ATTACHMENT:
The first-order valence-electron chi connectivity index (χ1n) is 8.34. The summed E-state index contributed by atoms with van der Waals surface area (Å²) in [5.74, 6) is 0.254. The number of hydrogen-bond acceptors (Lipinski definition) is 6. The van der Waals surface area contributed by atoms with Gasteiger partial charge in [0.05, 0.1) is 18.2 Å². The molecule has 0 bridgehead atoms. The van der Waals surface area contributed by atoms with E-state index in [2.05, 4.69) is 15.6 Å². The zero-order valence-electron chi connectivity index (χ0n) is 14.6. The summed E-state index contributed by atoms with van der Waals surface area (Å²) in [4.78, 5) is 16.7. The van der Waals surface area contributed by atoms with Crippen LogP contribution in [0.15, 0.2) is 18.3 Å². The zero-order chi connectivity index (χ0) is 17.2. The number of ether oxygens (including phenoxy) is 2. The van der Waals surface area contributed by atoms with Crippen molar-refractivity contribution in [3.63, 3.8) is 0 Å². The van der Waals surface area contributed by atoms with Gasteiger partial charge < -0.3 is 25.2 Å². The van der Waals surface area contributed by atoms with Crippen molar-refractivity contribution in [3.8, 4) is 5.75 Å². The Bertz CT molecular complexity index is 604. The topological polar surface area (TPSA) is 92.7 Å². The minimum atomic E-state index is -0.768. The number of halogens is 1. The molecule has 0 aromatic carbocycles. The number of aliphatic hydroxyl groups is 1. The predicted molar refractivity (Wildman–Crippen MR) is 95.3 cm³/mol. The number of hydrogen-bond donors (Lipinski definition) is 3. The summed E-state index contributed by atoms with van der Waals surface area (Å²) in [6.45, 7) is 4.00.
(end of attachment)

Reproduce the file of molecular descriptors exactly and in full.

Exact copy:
The first-order valence-electron chi connectivity index (χ1n) is 8.34. The summed E-state index contributed by atoms with van der Waals surface area (Å²) in [5.74, 6) is 0.254. The number of hydrogen-bond acceptors (Lipinski definition) is 6. The van der Waals surface area contributed by atoms with Gasteiger partial charge in [0.05, 0.1) is 18.2 Å². The molecule has 0 bridgehead atoms. The van der Waals surface area contributed by atoms with E-state index in [2.05, 4.69) is 15.6 Å². The zero-order valence-electron chi connectivity index (χ0n) is 14.6. The summed E-state index contributed by atoms with van der Waals surface area (Å²) in [4.78, 5) is 16.7. The van der Waals surface area contributed by atoms with Crippen LogP contribution in [0.15, 0.2) is 18.3 Å². The zero-order chi connectivity index (χ0) is 17.2. The number of ether oxygens (including phenoxy) is 2. The van der Waals surface area contributed by atoms with Crippen molar-refractivity contribution in [3.63, 3.8) is 0 Å². The van der Waals surface area contributed by atoms with Gasteiger partial charge < -0.3 is 25.2 Å². The van der Waals surface area contributed by atoms with Crippen molar-refractivity contribution in [3.8, 4) is 5.75 Å². The Bertz CT molecular complexity index is 604. The topological polar surface area (TPSA) is 92.7 Å². The minimum atomic E-state index is -0.768. The number of halogens is 1. The molecule has 0 aromatic carbocycles. The number of aliphatic hydroxyl groups is 1. The predicted molar refractivity (Wildman–Crippen MR) is 95.3 cm³/mol. The number of hydrogen-bond donors (Lipinski definition) is 3. The summed E-state index contributed by atoms with van der Waals surface area (Å²) in [6.45, 7) is 4.00.